justify this! why text alignment is important

When it comes to web accessibility, most organizations tend to focus solely on people with visual disabilities. They ask:

  •  Are these colors safe for hard-of-seeing or color blind people?
  • Do these images have alt tags so that people who have images turned off, or cannot see them, know what they are missing?
  • Will zooming or magnifying the browser window hopelessly mess up the layout of my page?

Something a little less obvious is that there are good and not-so-good ways of presenting text on the screen.

For example, text justification. I’m not talking about getting people to say “right on!” about what you’ve written. I’m talking about having your words line up neat and pretty with the leftmost and rightmost edges of the text area on your webpage. This is done by varying the spaces between words. Like so:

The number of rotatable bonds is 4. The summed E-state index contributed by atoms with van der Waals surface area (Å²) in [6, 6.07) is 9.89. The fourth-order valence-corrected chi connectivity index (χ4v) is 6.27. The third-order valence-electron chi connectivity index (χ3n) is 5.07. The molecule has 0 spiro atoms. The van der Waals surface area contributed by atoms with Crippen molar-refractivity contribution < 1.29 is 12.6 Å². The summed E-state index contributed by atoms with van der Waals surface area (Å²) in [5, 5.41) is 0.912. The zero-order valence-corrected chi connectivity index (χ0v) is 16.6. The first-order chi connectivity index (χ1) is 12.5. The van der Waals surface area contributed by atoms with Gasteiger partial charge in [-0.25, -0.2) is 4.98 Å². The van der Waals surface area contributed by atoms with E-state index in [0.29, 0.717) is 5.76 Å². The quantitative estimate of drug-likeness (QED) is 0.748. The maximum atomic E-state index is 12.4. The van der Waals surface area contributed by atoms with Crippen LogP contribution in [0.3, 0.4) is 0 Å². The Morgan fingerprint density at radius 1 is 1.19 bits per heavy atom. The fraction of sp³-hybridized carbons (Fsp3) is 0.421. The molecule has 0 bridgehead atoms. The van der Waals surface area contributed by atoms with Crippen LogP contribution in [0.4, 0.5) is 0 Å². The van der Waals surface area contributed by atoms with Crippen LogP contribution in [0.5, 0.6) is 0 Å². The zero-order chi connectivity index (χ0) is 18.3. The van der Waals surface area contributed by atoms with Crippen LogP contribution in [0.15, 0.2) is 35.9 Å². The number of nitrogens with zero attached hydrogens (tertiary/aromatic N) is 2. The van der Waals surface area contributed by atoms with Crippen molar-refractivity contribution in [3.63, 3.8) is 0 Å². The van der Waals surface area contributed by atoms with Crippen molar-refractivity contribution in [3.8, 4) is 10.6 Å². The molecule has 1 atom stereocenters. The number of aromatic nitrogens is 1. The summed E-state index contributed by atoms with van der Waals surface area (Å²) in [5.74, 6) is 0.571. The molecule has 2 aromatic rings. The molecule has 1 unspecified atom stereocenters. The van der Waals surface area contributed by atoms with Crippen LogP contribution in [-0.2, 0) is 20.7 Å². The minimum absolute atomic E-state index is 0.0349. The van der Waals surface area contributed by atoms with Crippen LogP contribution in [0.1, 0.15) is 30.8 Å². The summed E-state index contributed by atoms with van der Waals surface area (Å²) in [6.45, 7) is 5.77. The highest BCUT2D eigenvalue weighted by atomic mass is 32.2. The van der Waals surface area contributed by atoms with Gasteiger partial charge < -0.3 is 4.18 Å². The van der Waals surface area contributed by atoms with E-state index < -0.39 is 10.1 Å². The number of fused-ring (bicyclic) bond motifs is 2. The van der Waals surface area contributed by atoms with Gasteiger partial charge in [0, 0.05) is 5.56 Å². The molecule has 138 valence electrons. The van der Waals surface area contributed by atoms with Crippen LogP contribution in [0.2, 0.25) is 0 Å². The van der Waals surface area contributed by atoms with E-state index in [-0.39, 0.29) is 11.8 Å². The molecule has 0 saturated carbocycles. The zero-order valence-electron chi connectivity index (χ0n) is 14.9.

justifiedText

While this may look cool and orderly, it can cause problems for users.

Justified column edges require spacing words in different ways, so big white gaps often snake through the content. Depending on the size of the words, those gaps can be pretty huge.

People with dyslexia or cognitive disabilities may have difficulty following the pattern of the text. Every time they hit a whitespace chasm, their brain and eyes have to pause to get their bearings. You want your users to quickly and easily get the message you’re sharing, not wrestle with it.

These gaps and unevenness are literally magnified for people who are using Zoom or Screen Magnification to better read words that are too small for them.

Ask yourself: Do the supposed aesthetic gains of justified text outweigh the obstacles they throw in some of your users’ ways?

The safest bet is to employ tried and true left-justified text! It looks just fine and, more importantly, reads better for everyone.

 

Steve Grobschmidt (@aquinaswi) is the author of theaccessibility.com.

16. March 2012 by Michael Seidel
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